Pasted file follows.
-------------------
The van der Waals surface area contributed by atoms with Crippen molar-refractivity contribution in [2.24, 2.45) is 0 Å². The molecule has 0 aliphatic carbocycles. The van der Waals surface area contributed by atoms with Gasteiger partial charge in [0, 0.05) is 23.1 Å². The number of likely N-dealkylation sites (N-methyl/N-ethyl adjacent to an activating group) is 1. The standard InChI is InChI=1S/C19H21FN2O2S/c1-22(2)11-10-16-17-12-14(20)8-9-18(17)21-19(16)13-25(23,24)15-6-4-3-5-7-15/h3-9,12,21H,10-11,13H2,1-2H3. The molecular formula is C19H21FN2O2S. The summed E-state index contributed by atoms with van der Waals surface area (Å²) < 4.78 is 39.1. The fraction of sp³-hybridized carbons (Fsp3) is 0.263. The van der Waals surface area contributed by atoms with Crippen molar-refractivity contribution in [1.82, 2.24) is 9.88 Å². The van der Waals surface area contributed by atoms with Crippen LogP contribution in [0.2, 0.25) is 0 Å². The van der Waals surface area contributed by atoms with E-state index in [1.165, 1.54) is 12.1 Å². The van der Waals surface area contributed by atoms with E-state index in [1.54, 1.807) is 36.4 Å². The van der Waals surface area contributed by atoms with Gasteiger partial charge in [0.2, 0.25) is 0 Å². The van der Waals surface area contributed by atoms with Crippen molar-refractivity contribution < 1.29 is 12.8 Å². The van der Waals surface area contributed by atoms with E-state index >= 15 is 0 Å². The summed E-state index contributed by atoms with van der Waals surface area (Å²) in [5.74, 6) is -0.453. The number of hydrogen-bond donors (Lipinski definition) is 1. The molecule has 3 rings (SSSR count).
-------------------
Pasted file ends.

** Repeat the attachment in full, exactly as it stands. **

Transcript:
The van der Waals surface area contributed by atoms with Crippen molar-refractivity contribution in [2.24, 2.45) is 0 Å². The molecule has 0 aliphatic carbocycles. The van der Waals surface area contributed by atoms with Gasteiger partial charge in [0, 0.05) is 23.1 Å². The number of likely N-dealkylation sites (N-methyl/N-ethyl adjacent to an activating group) is 1. The standard InChI is InChI=1S/C19H21FN2O2S/c1-22(2)11-10-16-17-12-14(20)8-9-18(17)21-19(16)13-25(23,24)15-6-4-3-5-7-15/h3-9,12,21H,10-11,13H2,1-2H3. The molecular formula is C19H21FN2O2S. The summed E-state index contributed by atoms with van der Waals surface area (Å²) < 4.78 is 39.1. The fraction of sp³-hybridized carbons (Fsp3) is 0.263. The van der Waals surface area contributed by atoms with Crippen molar-refractivity contribution in [1.82, 2.24) is 9.88 Å². The van der Waals surface area contributed by atoms with Crippen LogP contribution in [0.2, 0.25) is 0 Å². The van der Waals surface area contributed by atoms with E-state index in [1.165, 1.54) is 12.1 Å². The van der Waals surface area contributed by atoms with E-state index in [1.54, 1.807) is 36.4 Å². The van der Waals surface area contributed by atoms with Gasteiger partial charge in [0.2, 0.25) is 0 Å². The van der Waals surface area contributed by atoms with Crippen molar-refractivity contribution < 1.29 is 12.8 Å². The van der Waals surface area contributed by atoms with E-state index >= 15 is 0 Å². The summed E-state index contributed by atoms with van der Waals surface area (Å²) in [5.74, 6) is -0.453. The number of hydrogen-bond donors (Lipinski definition) is 1. The molecule has 3 rings (SSSR count).